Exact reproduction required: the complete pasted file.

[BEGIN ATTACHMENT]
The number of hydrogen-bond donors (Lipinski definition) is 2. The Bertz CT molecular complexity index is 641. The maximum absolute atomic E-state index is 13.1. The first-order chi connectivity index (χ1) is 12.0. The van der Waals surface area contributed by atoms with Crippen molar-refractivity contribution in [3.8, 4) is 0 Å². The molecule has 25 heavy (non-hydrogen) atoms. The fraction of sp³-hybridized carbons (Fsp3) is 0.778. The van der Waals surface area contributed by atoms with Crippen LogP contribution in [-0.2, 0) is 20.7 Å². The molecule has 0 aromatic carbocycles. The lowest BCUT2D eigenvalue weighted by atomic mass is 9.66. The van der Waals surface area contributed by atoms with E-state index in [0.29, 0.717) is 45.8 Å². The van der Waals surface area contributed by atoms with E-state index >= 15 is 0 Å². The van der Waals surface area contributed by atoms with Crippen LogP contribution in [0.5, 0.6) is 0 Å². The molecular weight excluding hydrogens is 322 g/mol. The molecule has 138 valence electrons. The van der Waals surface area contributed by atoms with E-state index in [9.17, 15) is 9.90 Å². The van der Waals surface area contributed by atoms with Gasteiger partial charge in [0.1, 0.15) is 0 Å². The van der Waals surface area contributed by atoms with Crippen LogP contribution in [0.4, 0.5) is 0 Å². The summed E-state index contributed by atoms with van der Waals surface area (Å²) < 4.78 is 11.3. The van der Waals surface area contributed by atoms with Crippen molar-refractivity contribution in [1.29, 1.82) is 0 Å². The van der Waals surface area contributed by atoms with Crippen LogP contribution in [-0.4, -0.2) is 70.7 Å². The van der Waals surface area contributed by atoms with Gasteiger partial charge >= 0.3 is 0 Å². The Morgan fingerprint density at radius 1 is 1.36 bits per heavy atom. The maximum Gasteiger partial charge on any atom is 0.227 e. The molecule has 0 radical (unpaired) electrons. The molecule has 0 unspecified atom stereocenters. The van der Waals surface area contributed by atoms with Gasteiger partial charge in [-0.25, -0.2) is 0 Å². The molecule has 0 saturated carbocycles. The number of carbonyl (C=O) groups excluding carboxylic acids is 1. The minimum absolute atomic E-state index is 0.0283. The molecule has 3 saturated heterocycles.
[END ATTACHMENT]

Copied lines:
The number of hydrogen-bond donors (Lipinski definition) is 2. The Bertz CT molecular complexity index is 641. The maximum absolute atomic E-state index is 13.1. The first-order chi connectivity index (χ1) is 12.0. The van der Waals surface area contributed by atoms with Crippen molar-refractivity contribution in [3.8, 4) is 0 Å². The molecule has 25 heavy (non-hydrogen) atoms. The fraction of sp³-hybridized carbons (Fsp3) is 0.778. The van der Waals surface area contributed by atoms with Crippen LogP contribution in [-0.2, 0) is 20.7 Å². The molecule has 0 aromatic carbocycles. The lowest BCUT2D eigenvalue weighted by atomic mass is 9.66. The van der Waals surface area contributed by atoms with E-state index in [0.29, 0.717) is 45.8 Å². The van der Waals surface area contributed by atoms with E-state index >= 15 is 0 Å². The van der Waals surface area contributed by atoms with Crippen LogP contribution in [0.5, 0.6) is 0 Å². The molecular weight excluding hydrogens is 322 g/mol. The molecule has 138 valence electrons. The van der Waals surface area contributed by atoms with E-state index in [9.17, 15) is 9.90 Å². The van der Waals surface area contributed by atoms with Gasteiger partial charge in [0.1, 0.15) is 0 Å². The van der Waals surface area contributed by atoms with Crippen LogP contribution in [0.4, 0.5) is 0 Å². The summed E-state index contributed by atoms with van der Waals surface area (Å²) < 4.78 is 11.3. The van der Waals surface area contributed by atoms with Crippen molar-refractivity contribution in [1.29, 1.82) is 0 Å². The van der Waals surface area contributed by atoms with Crippen LogP contribution in [-0.4, -0.2) is 70.7 Å². The van der Waals surface area contributed by atoms with Gasteiger partial charge >= 0.3 is 0 Å². The Morgan fingerprint density at radius 1 is 1.36 bits per heavy atom. The maximum Gasteiger partial charge on any atom is 0.227 e. The molecule has 0 radical (unpaired) electrons. The molecule has 0 unspecified atom stereocenters. The van der Waals surface area contributed by atoms with Gasteiger partial charge in [-0.25, -0.2) is 0 Å². The molecule has 0 saturated carbocycles. The number of carbonyl (C=O) groups excluding carboxylic acids is 1. The minimum absolute atomic E-state index is 0.0283. The molecule has 3 saturated heterocycles.